The Board of Directors of Ox-Bow School of Art
and Artists Residency today announced the appointment of Shannon R. Stratton as the 110-year-old organizations next Executive Director. Stratton is currently Interim Senior Curator-at Large for the John Michael Kohler Arts Center in Sheboygan, Wisconsin, and Core Faculty for the MA in Critical Craft Studies at Warren Wilson College in Swannanoa, North Carolina, as well as an independent curator, working closely with the Poor Farm in Little Wolf, Wisconsin. She will join Ox-Bow full-time on February 3, 2020.
We are thrilled to have Shannon Stratton as our new Executive Director, said Board Chair Steven Meier. Her broad experience, national reputation in the arts community, and forward-thinking orientation to partnerships will be essential in moving Ox-Bow into our next century, growing our regional and national relationships and developing new platforms for intergenerational learning, discovery, and critical conversation.
Shannon R. Stratton, photo by Jessica Labatte
Stratton comes to Ox-Bow with experience as an educator, chief curator, and seasoned arts administrator, including 12 years as Director of Chicagos Threewalls, a nonprofit arts organization she co-founded in 2003. Speaking to her appointment, she said, I have deep respect for Ox-Bow as a place that convenes artists at all career levels to learn from and with each other. Ox-Bow reserves time and space for creative experimentation, collaboration, and innovative pedagogy in a way no other program does. She noted its strategic partnership with the School of the Art Institute of Chicago (SAIC), which has long connected Ox-Bow to an extraordinary slate of artists.
As an alumna and former faculty member of both Ox-Bow and SAIC, Stratton is uniquely positioned to foster Ox-Bows approach to the creative process. My time at Ox-Bow has had a lasting impact on my practice as an arts administrator, educator, curator, and thinker, she said. I look forward to leading one of the countrys most extraordinary artists residencies and schools, and continuing Ox-Bows legacy as a sanctuary for artistic practice and thought.
Elissa Tenny, Ox-Bow board member and SAIC President, said, Shannon is a visionary, making spaces for artist-centric practice in galleries, museums, classrooms, and beyond for nearly two decades. I know that she will bring a depth of art education know-how to her executive leadership of Ox-Bow.
Stratton most recently served as Deputy Director of Curatorial Affairs and Chief Curator at the Museum of Arts and Design (MAD), in Manhattan, where she spearheaded four seasons of programming, launched the Burke Prize for artists working in craft media, and curated a number of significant exhibitions, including Tanya Aguiñiga: Craft and Care; Atmosphere for Enjoyment: Harry Bertoias Environment for Sound; and the recent Roger Brown: Virtual Still Lifes. She collaborated with guest curators and organizations to produce notable shows such as Derrick Adams: Sanctuary (curated by Dexter Wimberly) and Ebony G. Patterson: Dead Treez (curated by Karen Patterson for the John Michael Kohler Arts Center). Much of Strattons leadership focused on activating interstitial spaces at the museum and re-examining the collection, including authoring a new five-year acquisitions plan committed to strengthening the representation of POC and LGBTQI artists.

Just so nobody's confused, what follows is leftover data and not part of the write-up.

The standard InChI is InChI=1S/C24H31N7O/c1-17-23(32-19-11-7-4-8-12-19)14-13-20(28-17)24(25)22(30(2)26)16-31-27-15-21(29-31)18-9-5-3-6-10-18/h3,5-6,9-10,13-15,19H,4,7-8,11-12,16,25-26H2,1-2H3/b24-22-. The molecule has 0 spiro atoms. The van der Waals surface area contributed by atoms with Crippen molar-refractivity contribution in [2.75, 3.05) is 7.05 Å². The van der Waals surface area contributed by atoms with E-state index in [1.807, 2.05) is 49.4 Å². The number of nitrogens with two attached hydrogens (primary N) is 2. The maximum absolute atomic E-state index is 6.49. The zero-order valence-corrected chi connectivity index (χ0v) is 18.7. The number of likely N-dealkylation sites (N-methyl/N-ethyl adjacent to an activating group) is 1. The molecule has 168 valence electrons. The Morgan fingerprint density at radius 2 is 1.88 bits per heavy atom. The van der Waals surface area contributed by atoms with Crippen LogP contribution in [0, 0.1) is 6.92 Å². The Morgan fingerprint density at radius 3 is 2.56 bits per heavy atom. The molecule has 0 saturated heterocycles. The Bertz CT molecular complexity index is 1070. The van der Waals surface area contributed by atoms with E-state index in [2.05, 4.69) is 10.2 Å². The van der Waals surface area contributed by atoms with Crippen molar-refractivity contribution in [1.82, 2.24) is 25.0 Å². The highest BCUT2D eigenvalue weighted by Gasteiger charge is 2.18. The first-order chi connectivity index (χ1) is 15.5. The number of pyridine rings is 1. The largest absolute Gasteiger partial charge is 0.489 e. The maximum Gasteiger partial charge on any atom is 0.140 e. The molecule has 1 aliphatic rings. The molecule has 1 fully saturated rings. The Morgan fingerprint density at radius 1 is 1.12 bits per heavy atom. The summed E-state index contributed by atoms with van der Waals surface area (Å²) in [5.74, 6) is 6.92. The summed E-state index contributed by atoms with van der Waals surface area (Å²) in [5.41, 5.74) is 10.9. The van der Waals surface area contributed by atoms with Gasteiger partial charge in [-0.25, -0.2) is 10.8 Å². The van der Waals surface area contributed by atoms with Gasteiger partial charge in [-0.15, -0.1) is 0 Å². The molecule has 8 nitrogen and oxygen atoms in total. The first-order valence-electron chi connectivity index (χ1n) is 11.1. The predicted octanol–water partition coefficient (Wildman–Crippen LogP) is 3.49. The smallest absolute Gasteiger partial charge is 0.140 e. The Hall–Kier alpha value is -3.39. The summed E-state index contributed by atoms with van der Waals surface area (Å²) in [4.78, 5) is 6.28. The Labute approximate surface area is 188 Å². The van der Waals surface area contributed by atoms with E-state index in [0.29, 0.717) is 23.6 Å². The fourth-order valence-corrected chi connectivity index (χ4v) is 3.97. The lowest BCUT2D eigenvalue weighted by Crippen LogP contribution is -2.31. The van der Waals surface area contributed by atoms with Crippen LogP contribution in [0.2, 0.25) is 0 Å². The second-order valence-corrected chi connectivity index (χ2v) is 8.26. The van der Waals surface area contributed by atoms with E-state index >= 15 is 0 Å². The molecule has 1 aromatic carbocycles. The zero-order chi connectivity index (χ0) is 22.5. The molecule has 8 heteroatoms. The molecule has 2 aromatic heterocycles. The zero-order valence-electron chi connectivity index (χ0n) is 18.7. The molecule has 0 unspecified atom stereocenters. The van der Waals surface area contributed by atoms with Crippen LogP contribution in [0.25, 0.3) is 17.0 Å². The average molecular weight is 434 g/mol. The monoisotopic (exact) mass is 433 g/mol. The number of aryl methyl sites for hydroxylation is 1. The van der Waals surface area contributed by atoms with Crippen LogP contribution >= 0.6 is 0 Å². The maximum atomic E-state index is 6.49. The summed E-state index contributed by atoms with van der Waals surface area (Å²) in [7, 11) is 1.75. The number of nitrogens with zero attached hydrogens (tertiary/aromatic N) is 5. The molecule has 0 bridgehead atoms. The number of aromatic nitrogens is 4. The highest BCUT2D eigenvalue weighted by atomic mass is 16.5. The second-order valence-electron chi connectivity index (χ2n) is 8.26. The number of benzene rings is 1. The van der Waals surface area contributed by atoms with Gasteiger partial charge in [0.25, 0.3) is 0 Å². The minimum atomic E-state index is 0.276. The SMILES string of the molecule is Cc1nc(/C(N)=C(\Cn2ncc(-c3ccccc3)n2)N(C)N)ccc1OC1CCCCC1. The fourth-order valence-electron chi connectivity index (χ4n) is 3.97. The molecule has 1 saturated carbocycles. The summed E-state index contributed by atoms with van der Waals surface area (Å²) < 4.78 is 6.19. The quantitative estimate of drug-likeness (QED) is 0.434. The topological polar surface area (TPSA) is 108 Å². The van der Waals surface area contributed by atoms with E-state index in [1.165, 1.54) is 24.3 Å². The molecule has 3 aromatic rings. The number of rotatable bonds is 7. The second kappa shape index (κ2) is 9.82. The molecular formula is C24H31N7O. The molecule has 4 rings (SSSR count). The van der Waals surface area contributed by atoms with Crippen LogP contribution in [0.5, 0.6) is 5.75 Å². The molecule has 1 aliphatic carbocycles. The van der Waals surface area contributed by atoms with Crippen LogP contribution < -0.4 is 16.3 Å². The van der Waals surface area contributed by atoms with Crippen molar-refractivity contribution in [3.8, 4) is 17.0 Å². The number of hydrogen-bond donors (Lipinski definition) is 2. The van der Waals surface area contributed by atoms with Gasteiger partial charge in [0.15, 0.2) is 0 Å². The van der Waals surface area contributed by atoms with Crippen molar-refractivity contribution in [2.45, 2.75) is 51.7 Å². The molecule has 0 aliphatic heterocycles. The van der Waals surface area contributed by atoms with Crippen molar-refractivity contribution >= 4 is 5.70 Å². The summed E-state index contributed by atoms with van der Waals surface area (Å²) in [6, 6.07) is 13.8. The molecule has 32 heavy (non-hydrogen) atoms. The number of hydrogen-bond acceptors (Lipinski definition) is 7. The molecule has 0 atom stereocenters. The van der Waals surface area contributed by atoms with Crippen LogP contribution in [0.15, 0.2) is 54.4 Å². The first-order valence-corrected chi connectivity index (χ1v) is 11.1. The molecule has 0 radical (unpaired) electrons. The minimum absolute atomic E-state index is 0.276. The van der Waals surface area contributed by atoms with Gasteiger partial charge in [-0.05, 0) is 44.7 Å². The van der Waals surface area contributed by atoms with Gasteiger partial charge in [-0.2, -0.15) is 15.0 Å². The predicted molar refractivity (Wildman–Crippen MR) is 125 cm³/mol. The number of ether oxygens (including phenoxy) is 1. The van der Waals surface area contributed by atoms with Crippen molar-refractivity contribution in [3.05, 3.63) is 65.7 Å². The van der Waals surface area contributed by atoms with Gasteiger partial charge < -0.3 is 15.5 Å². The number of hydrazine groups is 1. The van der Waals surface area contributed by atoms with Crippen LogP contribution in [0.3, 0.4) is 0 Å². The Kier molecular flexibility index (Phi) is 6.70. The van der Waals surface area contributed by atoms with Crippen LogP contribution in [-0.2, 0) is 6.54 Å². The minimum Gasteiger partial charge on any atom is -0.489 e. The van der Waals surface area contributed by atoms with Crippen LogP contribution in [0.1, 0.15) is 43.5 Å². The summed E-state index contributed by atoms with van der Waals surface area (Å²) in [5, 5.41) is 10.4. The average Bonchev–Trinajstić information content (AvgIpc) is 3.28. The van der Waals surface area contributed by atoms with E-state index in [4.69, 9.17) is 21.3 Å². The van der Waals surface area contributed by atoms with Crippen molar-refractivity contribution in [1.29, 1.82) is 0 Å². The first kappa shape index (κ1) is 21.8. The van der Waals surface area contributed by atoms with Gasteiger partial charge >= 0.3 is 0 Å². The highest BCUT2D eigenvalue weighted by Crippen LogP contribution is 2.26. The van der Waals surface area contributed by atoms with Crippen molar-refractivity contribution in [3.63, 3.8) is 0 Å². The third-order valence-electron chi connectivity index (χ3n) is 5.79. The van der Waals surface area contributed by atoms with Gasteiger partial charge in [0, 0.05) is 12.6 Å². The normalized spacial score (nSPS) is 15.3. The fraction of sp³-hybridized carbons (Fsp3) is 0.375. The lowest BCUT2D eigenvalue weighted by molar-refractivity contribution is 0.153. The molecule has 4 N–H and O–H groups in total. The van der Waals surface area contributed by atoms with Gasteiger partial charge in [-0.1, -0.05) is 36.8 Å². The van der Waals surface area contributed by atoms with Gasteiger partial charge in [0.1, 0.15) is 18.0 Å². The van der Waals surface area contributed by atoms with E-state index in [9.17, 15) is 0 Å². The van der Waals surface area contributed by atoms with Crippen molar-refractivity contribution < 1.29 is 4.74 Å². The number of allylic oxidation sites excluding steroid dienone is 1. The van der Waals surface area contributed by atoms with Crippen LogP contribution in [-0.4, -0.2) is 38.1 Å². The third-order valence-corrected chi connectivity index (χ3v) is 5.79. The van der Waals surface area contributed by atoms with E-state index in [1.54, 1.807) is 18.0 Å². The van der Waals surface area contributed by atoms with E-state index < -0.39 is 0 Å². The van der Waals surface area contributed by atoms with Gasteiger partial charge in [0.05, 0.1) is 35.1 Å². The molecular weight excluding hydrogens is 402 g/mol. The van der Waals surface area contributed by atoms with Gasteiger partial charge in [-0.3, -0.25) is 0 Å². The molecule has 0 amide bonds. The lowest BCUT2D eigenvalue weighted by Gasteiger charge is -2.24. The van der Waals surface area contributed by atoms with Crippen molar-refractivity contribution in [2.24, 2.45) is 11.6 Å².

Prior to joining MAD, Strattons service at Threewalls (20032015) included launching the publication PHONEBOOK, a guide to artist-run, independent, and grassroots arts organizations in the United States; co-organizing the first Hand-in-Glove Conference, which gave birth to the national arts organization Common Field; and co-founding the Propeller Fund, administered by Threewalls and Gallery 400 at the University of Illinois at Chicago, which has provided funding to artist-run and organized public initiatives since 2010.
As a curator, Stratton has worked with hundreds of artists, including Theaster Gates, Sheila Pepe, Cauleen Smith, and Indira Allegra, through exhibitions and programs at institutions of all scales. She curated the traveling exhibition Fearful Symmetries, the first retrospective of the feminist artist Faith Wilding, and edited the subsequent publication. Strattons curatorial work has focused on manifestations of craft in contemporary art, as well as socially engaged practice, sound, and artist-built environments.
Born and raised in Calgary, Alberta, Canada, she holds an MA in Art History, Theory, and Criticism and an MFA in Fiber and Material Studies from the School of the Art Institute of Chicago and a BFA in Interdisciplinary Studio Arts from the Alberta College of Art and Design (now Alberta University of the Arts).